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How do Université Côte d'Azur researchers contribute to the sustainable development goals?

Université Côte d'Azur, the French National Research Institute for Sustainable Development (IRD) and the Côte d'Azur Regional Delegation of the CNRS met for a workshop in Sophia Antipolis on March 22, 2019, to reflect on the contribution to the Sustainable Development Goals (SDGs) of Université Côte d'Azur's research programs and of the Villefranche-sur-Mer oceanography laboratory.

Publication : 03/05/2019
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The Sustainable Development Goals (SDGs), adopted by the 193 countries of the United Nations, including France, propose a universal program to achieve sustainable development by 2030. The objective is to involve all the institutional actors and civil society at national, regional and local level in implementing them. The Goals cover all aspects of sustainable development including eradicating poverty and inequality, health, education, sustainable cities, climate change, biodiversity and oceans.

Jean-Marc Gambaudo presented the topic of the day by pointing out that the Sustainable Development Goals are a challenge for science because of their systemic nature and the importance of the societal issues they address. This observation was repeated by Philippe Charvis, and Frédéric Menard of the IRD, respectively Director of the DISCO (Internal Dynamics and Surface of Continents) department and Director of the OCEANS department.

For Philippe Charvis, the 2015 SDGs are ambitious, comprehensive and legitimate because they are supported by all UN member countries. But he notes that no priorities have been defined among these objectives, nor binding mechanisms, nor solutions to achieve them. "Science is essential to society's progress toward the achievement of these objectives. However they are not independent from each other, but often work in synergy and sometimes in contradiction. Science can undoubtedly present solutions and innovations to face these global changes," added the researcher.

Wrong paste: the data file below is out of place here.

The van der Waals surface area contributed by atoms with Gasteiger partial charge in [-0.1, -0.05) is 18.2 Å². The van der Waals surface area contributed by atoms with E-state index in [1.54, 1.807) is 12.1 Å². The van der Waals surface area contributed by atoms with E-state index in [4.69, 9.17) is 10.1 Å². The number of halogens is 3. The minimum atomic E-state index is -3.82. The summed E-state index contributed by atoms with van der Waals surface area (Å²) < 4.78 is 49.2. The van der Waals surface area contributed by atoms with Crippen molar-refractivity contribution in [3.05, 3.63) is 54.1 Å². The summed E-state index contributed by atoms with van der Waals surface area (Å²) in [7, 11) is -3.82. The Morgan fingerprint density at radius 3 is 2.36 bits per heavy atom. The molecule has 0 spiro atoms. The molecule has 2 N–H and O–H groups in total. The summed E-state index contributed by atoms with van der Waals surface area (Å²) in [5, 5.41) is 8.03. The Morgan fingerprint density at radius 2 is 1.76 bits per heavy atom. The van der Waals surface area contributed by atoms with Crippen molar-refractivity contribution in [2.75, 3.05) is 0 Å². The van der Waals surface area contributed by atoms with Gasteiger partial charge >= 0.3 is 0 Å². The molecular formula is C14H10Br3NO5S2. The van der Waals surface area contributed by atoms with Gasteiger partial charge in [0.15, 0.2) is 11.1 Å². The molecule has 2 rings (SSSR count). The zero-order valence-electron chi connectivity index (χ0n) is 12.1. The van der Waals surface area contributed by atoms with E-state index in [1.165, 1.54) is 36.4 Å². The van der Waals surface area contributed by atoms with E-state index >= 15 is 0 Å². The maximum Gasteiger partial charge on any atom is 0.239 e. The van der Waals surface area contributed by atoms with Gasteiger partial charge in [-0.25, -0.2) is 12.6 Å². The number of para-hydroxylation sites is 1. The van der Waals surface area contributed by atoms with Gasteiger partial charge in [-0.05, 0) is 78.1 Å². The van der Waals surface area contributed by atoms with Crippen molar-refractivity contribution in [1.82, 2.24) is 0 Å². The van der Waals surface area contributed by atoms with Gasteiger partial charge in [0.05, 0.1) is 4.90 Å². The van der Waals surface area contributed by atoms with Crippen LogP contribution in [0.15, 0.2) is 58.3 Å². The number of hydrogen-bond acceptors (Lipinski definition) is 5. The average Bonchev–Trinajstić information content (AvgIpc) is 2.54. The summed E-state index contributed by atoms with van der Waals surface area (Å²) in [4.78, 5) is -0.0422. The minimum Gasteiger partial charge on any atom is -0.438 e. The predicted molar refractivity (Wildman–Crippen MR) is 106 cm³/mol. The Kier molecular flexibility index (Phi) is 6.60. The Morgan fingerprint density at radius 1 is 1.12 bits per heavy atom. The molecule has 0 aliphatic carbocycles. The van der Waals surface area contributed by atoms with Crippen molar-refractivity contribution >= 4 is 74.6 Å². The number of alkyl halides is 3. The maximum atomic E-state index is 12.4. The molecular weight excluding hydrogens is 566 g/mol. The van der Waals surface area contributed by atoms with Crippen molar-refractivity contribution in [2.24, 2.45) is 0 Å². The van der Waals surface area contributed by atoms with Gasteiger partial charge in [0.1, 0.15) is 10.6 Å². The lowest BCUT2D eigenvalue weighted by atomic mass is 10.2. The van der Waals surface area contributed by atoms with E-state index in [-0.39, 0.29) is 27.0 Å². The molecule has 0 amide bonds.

Frédéric Menard illustrated these remarks by presenting SDG 14, in which he is involved, on the good health and use of oceans. A rapid inventory shows that coastal waters are continually deteriorating because of pollution, and that ocean acidification has a confrontational effect on ecosystems and biodiversity. This also has a negative impact on small-scale fisheries.

This SDG is closely linked with other SDGs, either in a positive or negative way. Science clearly has a role to play in improving our understanding of these interactions and shedding light on the major questions: how to find a globalized approach to the management of marine ecosystems and reconcile the exploitation and preservation of marine resources; how to strike a balance between human well-being and healthy oceans, and ensure the sustainability of all the services that oceans offer to human society, and not only of the food they provide.

Representatives of international organizations involved in sustainable development also spoke during the morning sessions: Maria Uhle, co-chair of the Belmont Forum, an international association of research funding agencies, Patrick Gilabert of UNIDO and Karl Falkenberg, European Commission Advisor. The speakers emphasized the importance of research as a foundation for public policies in sustainable development, whether at the local, national, European or international level.

The afternoon workshops focused on different themes: 1) health, food, agriculture and biodiversity; 2) energy, sustainable cities, sustainable production and consumption, climate change; 3) justice, 4) oceans. A second series of workshops gave participants the opportunity to discuss cross-disciplinary topics in sustainable development: observation systems, economy, management and business. During these workshops, the researchers from Université of Côte d'Azur discussed how their research programs can contribute to the Sustainable Development Goals and how to better promote their work throughout the international community.